Plea bargain saves time, saves money, and most importantly, saves 'face' for both sides.
We have two winners here. The only quarrel I have is with the part in bold. I don't know the prosecutor involved or how the office is run, but those motives don't ring true.

A prosecutor owes a duty to the public to see that justice is done. Justice in this case involves getting as much jail time as possible for Taylor in light of the facts involved. That does almost certainly mean that a plea agreement will be utilized. It is true that the specific statute under which Taylor is convicted doesn't matter, but the fact that there is a conviction and that there are consequences are vitally important to serve the societal goals that the prosecutor works to uphold. Taylor needs to serve as example to the community. He needs to feel the sting of punishment to the extent you can make any millionaire feel it. With any luck, it will teach him not to go pulling guns on people in the future.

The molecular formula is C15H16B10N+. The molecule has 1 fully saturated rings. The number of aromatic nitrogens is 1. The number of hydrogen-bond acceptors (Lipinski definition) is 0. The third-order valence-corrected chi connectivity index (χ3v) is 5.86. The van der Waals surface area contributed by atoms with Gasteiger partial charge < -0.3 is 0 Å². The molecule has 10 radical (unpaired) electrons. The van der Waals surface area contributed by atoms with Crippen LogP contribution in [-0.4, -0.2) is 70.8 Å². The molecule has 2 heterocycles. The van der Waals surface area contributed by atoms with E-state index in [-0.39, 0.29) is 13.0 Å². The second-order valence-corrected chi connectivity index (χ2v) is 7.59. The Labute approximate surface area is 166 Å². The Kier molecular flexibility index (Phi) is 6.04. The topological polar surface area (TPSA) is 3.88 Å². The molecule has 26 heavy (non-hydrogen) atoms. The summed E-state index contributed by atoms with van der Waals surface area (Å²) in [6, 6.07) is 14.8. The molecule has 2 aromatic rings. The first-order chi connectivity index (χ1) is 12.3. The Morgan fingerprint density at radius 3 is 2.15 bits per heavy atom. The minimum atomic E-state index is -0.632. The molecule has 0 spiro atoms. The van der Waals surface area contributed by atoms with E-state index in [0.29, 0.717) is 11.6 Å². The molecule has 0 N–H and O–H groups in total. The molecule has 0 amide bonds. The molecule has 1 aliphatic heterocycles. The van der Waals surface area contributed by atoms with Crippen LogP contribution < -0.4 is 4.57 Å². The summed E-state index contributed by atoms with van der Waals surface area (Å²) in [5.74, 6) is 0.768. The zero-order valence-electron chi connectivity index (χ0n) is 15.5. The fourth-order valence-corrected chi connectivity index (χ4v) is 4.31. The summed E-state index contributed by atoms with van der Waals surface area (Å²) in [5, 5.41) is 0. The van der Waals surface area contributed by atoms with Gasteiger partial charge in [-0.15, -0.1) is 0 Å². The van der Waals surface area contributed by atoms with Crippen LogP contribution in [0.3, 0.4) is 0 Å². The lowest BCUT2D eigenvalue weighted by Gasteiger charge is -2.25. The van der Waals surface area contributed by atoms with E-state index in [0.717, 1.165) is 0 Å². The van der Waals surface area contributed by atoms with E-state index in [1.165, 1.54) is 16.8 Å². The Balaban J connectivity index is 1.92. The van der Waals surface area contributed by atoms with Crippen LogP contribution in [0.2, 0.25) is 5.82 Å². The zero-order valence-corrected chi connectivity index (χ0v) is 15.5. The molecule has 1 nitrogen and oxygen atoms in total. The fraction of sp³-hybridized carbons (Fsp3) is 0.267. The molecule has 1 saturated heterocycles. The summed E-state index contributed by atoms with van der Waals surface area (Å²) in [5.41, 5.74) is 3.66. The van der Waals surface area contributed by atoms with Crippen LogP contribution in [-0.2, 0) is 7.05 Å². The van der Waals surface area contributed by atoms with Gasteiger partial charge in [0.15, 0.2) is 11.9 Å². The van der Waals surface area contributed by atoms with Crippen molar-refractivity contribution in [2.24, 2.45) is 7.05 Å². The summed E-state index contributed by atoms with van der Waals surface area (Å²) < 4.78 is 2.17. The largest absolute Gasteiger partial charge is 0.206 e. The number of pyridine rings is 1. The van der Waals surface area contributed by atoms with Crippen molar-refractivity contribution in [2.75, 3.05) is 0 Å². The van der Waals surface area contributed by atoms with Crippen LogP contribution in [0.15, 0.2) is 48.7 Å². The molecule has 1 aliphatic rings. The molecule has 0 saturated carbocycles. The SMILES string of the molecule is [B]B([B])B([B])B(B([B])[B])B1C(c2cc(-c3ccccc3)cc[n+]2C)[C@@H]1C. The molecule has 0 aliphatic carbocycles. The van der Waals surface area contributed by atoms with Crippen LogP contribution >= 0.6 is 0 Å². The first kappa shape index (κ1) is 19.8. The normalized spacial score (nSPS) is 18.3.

ETA: The question in my mind is whether Taylor will get a harsher sentence than Marcus Vick gets. I have them both pegged for a couple of months of jail time to be served during the offseason, allowing them both to join their teams for training camp.
Gotta disagree with your reasoning here. I agree that that's the way that the system should work, and I even agree that that's the way that many if not most DA's go about their jobs, but all bets are off in "celebrity" cases. There's too much media coverage for people to ignore their appearance in the public eye given the outcome of the case. You saw that in L.A. with the OJ case, you saw in in Atlanta with the Ray Lewis case, and you saw it in Eagle, CO with the Kobe Bryant case.